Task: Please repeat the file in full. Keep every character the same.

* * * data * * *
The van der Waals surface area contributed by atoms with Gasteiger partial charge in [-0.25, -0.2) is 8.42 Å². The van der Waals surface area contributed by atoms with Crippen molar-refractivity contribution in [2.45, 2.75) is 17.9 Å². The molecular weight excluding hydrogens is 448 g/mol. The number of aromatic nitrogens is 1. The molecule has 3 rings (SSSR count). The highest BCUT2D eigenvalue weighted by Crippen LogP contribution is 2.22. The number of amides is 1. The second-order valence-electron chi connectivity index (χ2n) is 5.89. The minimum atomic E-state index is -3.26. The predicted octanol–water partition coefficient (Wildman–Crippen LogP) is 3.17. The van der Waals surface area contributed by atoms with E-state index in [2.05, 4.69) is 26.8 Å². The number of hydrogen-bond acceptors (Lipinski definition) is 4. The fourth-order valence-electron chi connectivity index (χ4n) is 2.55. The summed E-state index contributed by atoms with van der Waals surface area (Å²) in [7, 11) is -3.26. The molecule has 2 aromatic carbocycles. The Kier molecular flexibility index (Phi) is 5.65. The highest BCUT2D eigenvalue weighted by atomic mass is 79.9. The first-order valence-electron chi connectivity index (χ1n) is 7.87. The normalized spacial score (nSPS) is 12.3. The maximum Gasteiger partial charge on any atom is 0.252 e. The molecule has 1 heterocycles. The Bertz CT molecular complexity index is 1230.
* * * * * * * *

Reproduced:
The van der Waals surface area contributed by atoms with Gasteiger partial charge in [-0.25, -0.2) is 8.42 Å². The van der Waals surface area contributed by atoms with Crippen molar-refractivity contribution in [2.45, 2.75) is 17.9 Å². The molecular weight excluding hydrogens is 448 g/mol. The number of aromatic nitrogens is 1. The molecule has 3 rings (SSSR count). The highest BCUT2D eigenvalue weighted by Crippen LogP contribution is 2.22. The number of amides is 1. The second-order valence-electron chi connectivity index (χ2n) is 5.89. The minimum atomic E-state index is -3.26. The predicted octanol–water partition coefficient (Wildman–Crippen LogP) is 3.17. The van der Waals surface area contributed by atoms with E-state index in [2.05, 4.69) is 26.8 Å². The number of hydrogen-bond acceptors (Lipinski definition) is 4. The fourth-order valence-electron chi connectivity index (χ4n) is 2.55. The summed E-state index contributed by atoms with van der Waals surface area (Å²) in [7, 11) is -3.26. The molecule has 2 aromatic carbocycles. The Kier molecular flexibility index (Phi) is 5.65. The highest BCUT2D eigenvalue weighted by atomic mass is 79.9. The first-order valence-electron chi connectivity index (χ1n) is 7.87. The normalized spacial score (nSPS) is 12.3. The maximum Gasteiger partial charge on any atom is 0.252 e. The molecule has 1 heterocycles. The Bertz CT molecular complexity index is 1230.